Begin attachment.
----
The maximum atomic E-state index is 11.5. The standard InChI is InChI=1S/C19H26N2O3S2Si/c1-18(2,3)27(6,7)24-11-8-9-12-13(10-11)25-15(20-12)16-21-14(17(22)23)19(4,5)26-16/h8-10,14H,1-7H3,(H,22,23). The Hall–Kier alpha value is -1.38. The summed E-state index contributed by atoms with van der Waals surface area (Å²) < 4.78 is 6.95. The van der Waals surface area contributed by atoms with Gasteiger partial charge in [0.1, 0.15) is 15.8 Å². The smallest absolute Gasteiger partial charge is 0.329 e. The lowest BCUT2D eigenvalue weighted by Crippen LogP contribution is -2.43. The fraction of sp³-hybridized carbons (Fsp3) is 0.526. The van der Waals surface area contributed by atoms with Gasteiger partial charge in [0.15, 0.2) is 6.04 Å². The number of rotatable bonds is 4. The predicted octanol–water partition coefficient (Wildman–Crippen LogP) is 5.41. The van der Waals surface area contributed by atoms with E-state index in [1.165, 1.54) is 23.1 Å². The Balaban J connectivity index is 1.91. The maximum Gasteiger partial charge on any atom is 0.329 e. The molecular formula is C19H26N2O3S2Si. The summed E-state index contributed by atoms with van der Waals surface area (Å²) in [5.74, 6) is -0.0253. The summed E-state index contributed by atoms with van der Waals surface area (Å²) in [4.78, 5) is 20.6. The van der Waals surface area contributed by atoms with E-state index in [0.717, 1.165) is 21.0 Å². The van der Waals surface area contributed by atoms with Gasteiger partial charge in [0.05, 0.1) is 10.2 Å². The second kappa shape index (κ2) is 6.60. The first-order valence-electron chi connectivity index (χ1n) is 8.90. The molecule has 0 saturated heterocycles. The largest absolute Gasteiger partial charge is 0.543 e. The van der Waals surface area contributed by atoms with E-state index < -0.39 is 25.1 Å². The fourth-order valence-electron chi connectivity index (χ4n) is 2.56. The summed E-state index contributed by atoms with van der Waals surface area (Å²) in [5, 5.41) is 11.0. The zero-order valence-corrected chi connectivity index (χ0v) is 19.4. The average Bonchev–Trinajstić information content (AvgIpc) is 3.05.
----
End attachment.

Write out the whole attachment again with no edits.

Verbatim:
The maximum atomic E-state index is 11.5. The standard InChI is InChI=1S/C19H26N2O3S2Si/c1-18(2,3)27(6,7)24-11-8-9-12-13(10-11)25-15(20-12)16-21-14(17(22)23)19(4,5)26-16/h8-10,14H,1-7H3,(H,22,23). The Hall–Kier alpha value is -1.38. The summed E-state index contributed by atoms with van der Waals surface area (Å²) < 4.78 is 6.95. The van der Waals surface area contributed by atoms with Gasteiger partial charge in [0.1, 0.15) is 15.8 Å². The smallest absolute Gasteiger partial charge is 0.329 e. The lowest BCUT2D eigenvalue weighted by Crippen LogP contribution is -2.43. The fraction of sp³-hybridized carbons (Fsp3) is 0.526. The van der Waals surface area contributed by atoms with Gasteiger partial charge in [0.15, 0.2) is 6.04 Å². The number of rotatable bonds is 4. The predicted octanol–water partition coefficient (Wildman–Crippen LogP) is 5.41. The van der Waals surface area contributed by atoms with E-state index in [1.165, 1.54) is 23.1 Å². The Balaban J connectivity index is 1.91. The maximum Gasteiger partial charge on any atom is 0.329 e. The molecular formula is C19H26N2O3S2Si. The summed E-state index contributed by atoms with van der Waals surface area (Å²) in [5.74, 6) is -0.0253. The summed E-state index contributed by atoms with van der Waals surface area (Å²) in [4.78, 5) is 20.6. The van der Waals surface area contributed by atoms with E-state index in [0.717, 1.165) is 21.0 Å². The van der Waals surface area contributed by atoms with Gasteiger partial charge in [0.05, 0.1) is 10.2 Å². The second kappa shape index (κ2) is 6.60. The first-order valence-electron chi connectivity index (χ1n) is 8.90. The molecule has 0 saturated heterocycles. The largest absolute Gasteiger partial charge is 0.543 e. The van der Waals surface area contributed by atoms with E-state index < -0.39 is 25.1 Å². The fourth-order valence-electron chi connectivity index (χ4n) is 2.56. The summed E-state index contributed by atoms with van der Waals surface area (Å²) in [5, 5.41) is 11.0. The zero-order valence-corrected chi connectivity index (χ0v) is 19.4. The average Bonchev–Trinajstić information content (AvgIpc) is 3.05.